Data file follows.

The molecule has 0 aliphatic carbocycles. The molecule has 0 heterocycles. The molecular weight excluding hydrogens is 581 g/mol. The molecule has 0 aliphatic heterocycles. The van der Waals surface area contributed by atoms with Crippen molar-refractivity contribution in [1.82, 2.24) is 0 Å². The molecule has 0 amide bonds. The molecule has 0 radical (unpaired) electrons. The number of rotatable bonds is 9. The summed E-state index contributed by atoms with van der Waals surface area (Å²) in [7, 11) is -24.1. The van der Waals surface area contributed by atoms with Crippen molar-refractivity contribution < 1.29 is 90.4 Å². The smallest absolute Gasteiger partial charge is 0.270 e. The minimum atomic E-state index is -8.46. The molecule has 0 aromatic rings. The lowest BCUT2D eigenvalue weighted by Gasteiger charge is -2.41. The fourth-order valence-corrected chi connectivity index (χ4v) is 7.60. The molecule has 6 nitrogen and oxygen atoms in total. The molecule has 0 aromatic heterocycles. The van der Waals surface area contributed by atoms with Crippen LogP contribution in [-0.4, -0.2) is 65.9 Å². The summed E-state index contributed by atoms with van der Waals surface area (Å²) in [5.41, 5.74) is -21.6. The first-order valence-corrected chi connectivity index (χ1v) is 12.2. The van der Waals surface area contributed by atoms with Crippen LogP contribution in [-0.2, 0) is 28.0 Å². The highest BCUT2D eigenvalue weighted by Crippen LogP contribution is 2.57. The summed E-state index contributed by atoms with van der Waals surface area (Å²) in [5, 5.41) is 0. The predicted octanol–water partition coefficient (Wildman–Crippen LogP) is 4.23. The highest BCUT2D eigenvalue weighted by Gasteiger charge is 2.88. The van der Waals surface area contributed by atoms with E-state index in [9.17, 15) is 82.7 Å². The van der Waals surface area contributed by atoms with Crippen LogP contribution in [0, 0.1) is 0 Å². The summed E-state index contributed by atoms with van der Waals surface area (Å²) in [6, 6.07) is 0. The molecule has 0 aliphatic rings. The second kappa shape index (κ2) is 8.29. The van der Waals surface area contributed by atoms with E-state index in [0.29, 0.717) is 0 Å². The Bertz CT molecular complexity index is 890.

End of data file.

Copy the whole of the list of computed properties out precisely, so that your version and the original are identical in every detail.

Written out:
The molecule has 0 aliphatic carbocycles. The molecule has 0 heterocycles. The molecular weight excluding hydrogens is 581 g/mol. The molecule has 0 aliphatic heterocycles. The van der Waals surface area contributed by atoms with Crippen molar-refractivity contribution in [1.82, 2.24) is 0 Å². The molecule has 0 amide bonds. The molecule has 0 radical (unpaired) electrons. The number of rotatable bonds is 9. The summed E-state index contributed by atoms with van der Waals surface area (Å²) in [7, 11) is -24.1. The van der Waals surface area contributed by atoms with Crippen molar-refractivity contribution < 1.29 is 90.4 Å². The smallest absolute Gasteiger partial charge is 0.270 e. The minimum atomic E-state index is -8.46. The molecule has 0 aromatic rings. The lowest BCUT2D eigenvalue weighted by Gasteiger charge is -2.41. The fourth-order valence-corrected chi connectivity index (χ4v) is 7.60. The molecule has 6 nitrogen and oxygen atoms in total. The molecule has 0 aromatic heterocycles. The van der Waals surface area contributed by atoms with Crippen LogP contribution in [-0.4, -0.2) is 65.9 Å². The summed E-state index contributed by atoms with van der Waals surface area (Å²) in [5.41, 5.74) is -21.6. The first-order valence-corrected chi connectivity index (χ1v) is 12.2. The van der Waals surface area contributed by atoms with Crippen LogP contribution in [-0.2, 0) is 28.0 Å². The highest BCUT2D eigenvalue weighted by Crippen LogP contribution is 2.57. The summed E-state index contributed by atoms with van der Waals surface area (Å²) in [5, 5.41) is 0. The predicted octanol–water partition coefficient (Wildman–Crippen LogP) is 4.23. The highest BCUT2D eigenvalue weighted by Gasteiger charge is 2.88. The van der Waals surface area contributed by atoms with E-state index in [9.17, 15) is 82.7 Å². The van der Waals surface area contributed by atoms with Crippen LogP contribution in [0, 0.1) is 0 Å². The summed E-state index contributed by atoms with van der Waals surface area (Å²) in [6, 6.07) is 0. The molecule has 0 aliphatic rings. The second kappa shape index (κ2) is 8.29. The van der Waals surface area contributed by atoms with E-state index in [0.29, 0.717) is 0 Å². The Bertz CT molecular complexity index is 890.